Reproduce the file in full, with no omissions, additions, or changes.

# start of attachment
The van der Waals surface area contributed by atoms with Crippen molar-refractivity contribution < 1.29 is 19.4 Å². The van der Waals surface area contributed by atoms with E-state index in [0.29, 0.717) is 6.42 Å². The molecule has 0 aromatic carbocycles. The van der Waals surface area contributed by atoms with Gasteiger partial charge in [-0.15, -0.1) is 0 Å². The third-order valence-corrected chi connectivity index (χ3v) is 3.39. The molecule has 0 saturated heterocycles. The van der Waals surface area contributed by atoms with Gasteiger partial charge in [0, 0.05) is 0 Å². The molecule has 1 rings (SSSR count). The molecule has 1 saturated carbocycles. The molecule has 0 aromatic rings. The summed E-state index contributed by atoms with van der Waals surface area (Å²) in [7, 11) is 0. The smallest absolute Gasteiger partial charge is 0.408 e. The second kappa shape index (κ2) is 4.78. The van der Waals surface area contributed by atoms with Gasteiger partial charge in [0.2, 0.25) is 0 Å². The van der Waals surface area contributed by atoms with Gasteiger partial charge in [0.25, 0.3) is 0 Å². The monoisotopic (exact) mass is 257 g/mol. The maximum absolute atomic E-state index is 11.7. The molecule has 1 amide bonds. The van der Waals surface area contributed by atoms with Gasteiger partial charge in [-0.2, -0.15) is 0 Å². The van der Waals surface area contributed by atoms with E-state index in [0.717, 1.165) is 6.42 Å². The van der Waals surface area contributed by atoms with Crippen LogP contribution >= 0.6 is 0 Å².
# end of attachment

The van der Waals surface area contributed by atoms with Crippen molar-refractivity contribution < 1.29 is 19.4 Å². The van der Waals surface area contributed by atoms with E-state index in [0.29, 0.717) is 6.42 Å². The molecule has 0 aromatic carbocycles. The van der Waals surface area contributed by atoms with Gasteiger partial charge in [-0.15, -0.1) is 0 Å². The third-order valence-corrected chi connectivity index (χ3v) is 3.39. The molecule has 0 saturated heterocycles. The van der Waals surface area contributed by atoms with Gasteiger partial charge in [0, 0.05) is 0 Å². The molecule has 1 rings (SSSR count). The molecule has 1 saturated carbocycles. The molecule has 0 aromatic rings. The summed E-state index contributed by atoms with van der Waals surface area (Å²) in [7, 11) is 0. The smallest absolute Gasteiger partial charge is 0.408 e. The second kappa shape index (κ2) is 4.78. The van der Waals surface area contributed by atoms with Gasteiger partial charge in [0.2, 0.25) is 0 Å². The van der Waals surface area contributed by atoms with Gasteiger partial charge in [0.25, 0.3) is 0 Å². The monoisotopic (exact) mass is 257 g/mol. The maximum absolute atomic E-state index is 11.7. The molecule has 1 amide bonds. The van der Waals surface area contributed by atoms with Gasteiger partial charge in [-0.2, -0.15) is 0 Å². The van der Waals surface area contributed by atoms with E-state index in [0.717, 1.165) is 6.42 Å². The van der Waals surface area contributed by atoms with Crippen LogP contribution >= 0.6 is 0 Å².